Sleep Apnea Could Be The Cause Of Your Night Sweats



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-  Sleep apnea is a serious disorder that causes your breathing to start and stop abruptly while asleep (via Mayo Clinic). 

As a result, you might wake up fatigued and sleepy, even after slumbering for eight hours. Obstructive, complex, and central are the three types of sleep apnea. 

However, the most commonly occurring is obstructive sleep apnea, reports Medical News Today. 

This type of sleep apnea is highly prevalent in males, typically those who are bulkier and prefer to sleep on their backs.

Affecting around 18 million Americans, sleep apnea is a common sleep disorder in the country, reports Houston Sleep Solutions. 

It is not specific to any age, but statistics reveal that it affects more Caucasians than African Americans. 

Unfortunately, despite the increasing awareness about this condition, about 1 in 50 people in the U.S. have an undiagnosed case of sleep apnea. 

According to Cleveland Clinic, the symptoms of sleep apnea include feeling sleepy during the day, heavy snoring, frequent urge to pee during the night, and general restlessness. 

It's also common for people with sleep apnea to have dry mouths, forgetfulness, moodiness, or frequent headaches. Many people with sleep apnea also struggle with night sweats.

How sleep apnea may cause night sweats

Many people sweat when asleep, typically during hot weather or when the bedroom temperature is too hot. 

However, per Mayo Clinic, night sweats are a condition that results in so much heavy sweating that it might cause your bedding or clothing to become wet at night. 

Experts believe night sweats often indicate an underlying illness. Healthline reveals that night sweats may be caused by tuberculosis, low blood sugar, cancer, or hyperthyroidism. 

People with anxiety or women who have entered the menopause phase may also experience heavy night sweats. 

Healthline further reveals that night sweats may also occur frequently if you are a heavy drinker or addicted to caffeine.

Sleep apnea is also associated with an increased risk of night sweats. SleepScore Labs reports that a study discovered night sweats episodes more than three nights a week in about 33% of the population with obstructive sleep apnea and only 12% in those without sleep apnea. 

According to WebMD, one reason might be that when your body isn't getting sufficient oxygen during sleep apnea, it may trigger the body's fight-or-flight response. This may result in increased sweating and sudden awakening at night.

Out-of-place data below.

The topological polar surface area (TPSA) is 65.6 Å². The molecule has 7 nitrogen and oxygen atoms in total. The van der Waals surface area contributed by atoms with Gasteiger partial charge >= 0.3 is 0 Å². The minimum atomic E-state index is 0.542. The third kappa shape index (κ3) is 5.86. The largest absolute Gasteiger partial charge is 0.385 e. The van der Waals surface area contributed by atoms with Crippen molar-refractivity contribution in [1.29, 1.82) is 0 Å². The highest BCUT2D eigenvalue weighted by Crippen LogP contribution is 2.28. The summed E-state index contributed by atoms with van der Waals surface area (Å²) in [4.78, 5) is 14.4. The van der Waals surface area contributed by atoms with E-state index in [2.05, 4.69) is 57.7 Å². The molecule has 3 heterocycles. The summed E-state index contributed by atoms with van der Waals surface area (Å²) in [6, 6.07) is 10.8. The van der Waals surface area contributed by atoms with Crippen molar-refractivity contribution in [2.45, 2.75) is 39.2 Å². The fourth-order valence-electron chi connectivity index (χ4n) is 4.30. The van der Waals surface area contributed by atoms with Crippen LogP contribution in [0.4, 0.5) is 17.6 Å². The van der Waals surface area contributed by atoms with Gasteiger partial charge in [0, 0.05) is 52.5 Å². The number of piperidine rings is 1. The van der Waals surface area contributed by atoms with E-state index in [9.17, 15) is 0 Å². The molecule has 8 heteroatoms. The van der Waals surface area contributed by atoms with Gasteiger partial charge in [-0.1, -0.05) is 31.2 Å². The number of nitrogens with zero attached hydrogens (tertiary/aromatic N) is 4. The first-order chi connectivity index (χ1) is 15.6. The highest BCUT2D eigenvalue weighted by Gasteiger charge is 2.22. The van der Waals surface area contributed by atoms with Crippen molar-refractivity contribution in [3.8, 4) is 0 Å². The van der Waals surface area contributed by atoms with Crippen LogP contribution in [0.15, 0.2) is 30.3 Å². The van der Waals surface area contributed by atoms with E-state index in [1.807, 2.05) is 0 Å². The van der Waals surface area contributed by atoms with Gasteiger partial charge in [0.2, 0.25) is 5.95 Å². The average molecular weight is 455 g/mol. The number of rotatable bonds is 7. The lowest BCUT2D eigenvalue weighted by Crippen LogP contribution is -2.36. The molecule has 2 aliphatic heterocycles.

How you can ease night sweats at home

According to CPAP Supplies, experts have discovered that treating sleep apnea symptoms could also help ease night sweats. 

Research states that the rate of night sweats in people with sleep apnea dropped from a whopping 33% to 11% after administering PAP (positive airway pressure) treatment in sleep apnea patients. 

According to SleepScore Labs, it's important to seek guidance from a doctor right away if, in addition to night sweats, you experience other symptoms of obstructive sleep apnea such as fatigue, sleep deprivation, lack of focus, sexual dysfunction, irritability, or increased need to pee during the night.

In case the symptoms worsen, besides taking the right medical treatment, making some changes in your lifestyle could also offer relief from sleep apnea. 

For instance, Medical News Today recommends switching to side sleeping as it takes the pressure off from the chest and throat, allowing more room to breathe. Plus, you may want to refrain from smoking or drinking before bedtime. 

If you want to naturally ease symptoms of night sweats, you can also try to increase ventilation in your room by opening a window or adding a fan, suggests Healthline. 

It's also good to get rid of extra layers or blankets. You may also want to choose light fabric attire when you go to bed.

writter by: SABIKA HASSAN

S: healthdigest.com

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